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Lean Manufacturing: Throughput Time

 

PART I. 

 

The stated objective of this paper is two fold. First, I would like to describe the basis of a successful implementation of throughput reduction in an electronic assembly. The assembly is relatively complex and required some significant effort among various disciplines at the medical electronics manufacturing firm where the activity took place. The second, and without a doubt, the most important objective, is to encourage the reader to begin a program in their own operation to reduce waste, including excessive throughput time, for their product in order to be more competitive in the domestic as well as the rapidly expanding global economy.

Capturing your interest in a successful throughput reduction program is secondary to successfully encouraging you to move forward and begin a pilot program within your own organization.

What Happened

As this successful manufacturing organization moved beyond implementation of Class A MRPII into the area of JIT production techniques, rumblings began to be heard from the marketing and sales organization. Lengthy leadtimes that we were quoting to our customers were no longer acceptable. Competition began to appear more responsive in a way that we were not prepared to operate. It became all too obvious that in our market place as well as others noted in the literature that we would not be able to continue with the leadtimes that existed in our manufacturing operation at the time.

A group of individuals came together to explore the possibilities of doing a pilot program in leadtime reduction. Coupling that activity with a number of other objectives, eg, inventory reduc­tion, quality improvement, documentation upgrade, etc.,the team structured a pilot program.

Cutting directly to the chase, the following lists of characteristics describe this particular electronic assembly prior to the process that we followed in trying to accomplish the multiple objectives noted above. The first list indicates the measured conditions at the beginning of this project.

1. Linear travel required 19,000ft.

2. WIP level $600,000

3. Dedicated MRP stock $400,000

4. Lead time 35 days

5. Material inspection 100%

6. Unique Inventory $300,000

7. Standard labor and material 100%

After significant effort in a team environment, the second identical list of characteristics provides an insight into what results were realized in this pilot program.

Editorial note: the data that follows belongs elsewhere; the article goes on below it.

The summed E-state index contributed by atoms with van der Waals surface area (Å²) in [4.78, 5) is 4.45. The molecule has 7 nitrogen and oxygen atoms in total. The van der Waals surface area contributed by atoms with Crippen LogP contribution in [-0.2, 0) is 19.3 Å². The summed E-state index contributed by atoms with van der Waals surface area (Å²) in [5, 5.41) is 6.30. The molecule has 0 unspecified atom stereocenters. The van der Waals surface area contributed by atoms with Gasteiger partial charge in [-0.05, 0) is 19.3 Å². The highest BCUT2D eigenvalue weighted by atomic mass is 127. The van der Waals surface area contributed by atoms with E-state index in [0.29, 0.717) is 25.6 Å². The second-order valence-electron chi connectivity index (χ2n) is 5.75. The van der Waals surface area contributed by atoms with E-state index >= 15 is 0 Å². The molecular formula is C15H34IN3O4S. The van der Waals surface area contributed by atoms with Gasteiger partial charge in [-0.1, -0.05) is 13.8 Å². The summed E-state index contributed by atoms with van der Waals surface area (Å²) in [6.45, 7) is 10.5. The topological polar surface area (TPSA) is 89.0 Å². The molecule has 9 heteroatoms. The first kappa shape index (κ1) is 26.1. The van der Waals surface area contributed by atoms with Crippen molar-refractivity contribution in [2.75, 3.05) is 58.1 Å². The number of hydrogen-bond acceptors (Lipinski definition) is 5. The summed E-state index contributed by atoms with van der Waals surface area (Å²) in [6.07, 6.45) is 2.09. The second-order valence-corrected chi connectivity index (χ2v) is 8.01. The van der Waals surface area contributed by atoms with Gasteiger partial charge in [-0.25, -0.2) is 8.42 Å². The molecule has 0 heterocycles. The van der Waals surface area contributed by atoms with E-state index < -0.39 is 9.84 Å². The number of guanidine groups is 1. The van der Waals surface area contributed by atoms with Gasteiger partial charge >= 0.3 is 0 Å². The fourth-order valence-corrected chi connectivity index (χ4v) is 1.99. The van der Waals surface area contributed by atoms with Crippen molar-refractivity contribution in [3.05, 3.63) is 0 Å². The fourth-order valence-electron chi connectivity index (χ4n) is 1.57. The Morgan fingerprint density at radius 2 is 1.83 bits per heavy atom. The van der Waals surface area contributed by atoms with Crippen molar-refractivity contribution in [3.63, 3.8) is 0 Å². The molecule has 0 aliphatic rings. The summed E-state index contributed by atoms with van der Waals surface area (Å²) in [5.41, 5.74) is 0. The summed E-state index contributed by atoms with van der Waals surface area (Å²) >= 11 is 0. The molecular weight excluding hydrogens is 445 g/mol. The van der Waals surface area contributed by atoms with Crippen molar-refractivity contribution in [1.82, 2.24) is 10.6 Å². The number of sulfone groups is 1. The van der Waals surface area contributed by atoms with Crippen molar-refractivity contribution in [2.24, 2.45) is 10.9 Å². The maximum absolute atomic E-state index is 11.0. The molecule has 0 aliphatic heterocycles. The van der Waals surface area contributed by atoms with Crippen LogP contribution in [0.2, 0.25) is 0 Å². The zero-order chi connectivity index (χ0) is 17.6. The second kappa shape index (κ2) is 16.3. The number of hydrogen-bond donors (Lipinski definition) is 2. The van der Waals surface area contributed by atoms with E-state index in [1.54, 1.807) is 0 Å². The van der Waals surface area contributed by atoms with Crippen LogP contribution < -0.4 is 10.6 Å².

1. Linear travel required 1,500 ft.

2. WIP level $120,,000

3. Dedicated MRP stock $300,000

4. Lead time 7 days

5. Material inspection 56%

6. Unique Inventory $30,000

7. Standard labor and material 80%

As you can see by comparing these two lists of information that we were able to significantly reduce investment levels. Invest­ments in both materials and brick and mortar, dedicated to this particular assembly were so significant that a new product was, for all practical purposes, provided free space and reduced cost inventory. Throughput was reduced by a factor of five and reductions in standard cost was realized. I would like to point out that these results are not unique. Similar results were experienced in other areas of the production operations.

Three lessons are important to note at this time:

1. These results were not achieved overnight. The team was in session for more than four months. This is actual lapse time and does not count the training time for each individual or the previous 18-month involvement in learning to oper­ate in a team environment.

2. Metrics are a crucial part of any successful program and the same holds true for our throughput reduction process. The before and after views become important to each team member.

3. Not all efforts will be successful. We had our frustrations; however, we continued to move forward with the idea that every element of the production process must undergo the same type of metamorphosis that we had experienced in the pilot program.

To be Continued


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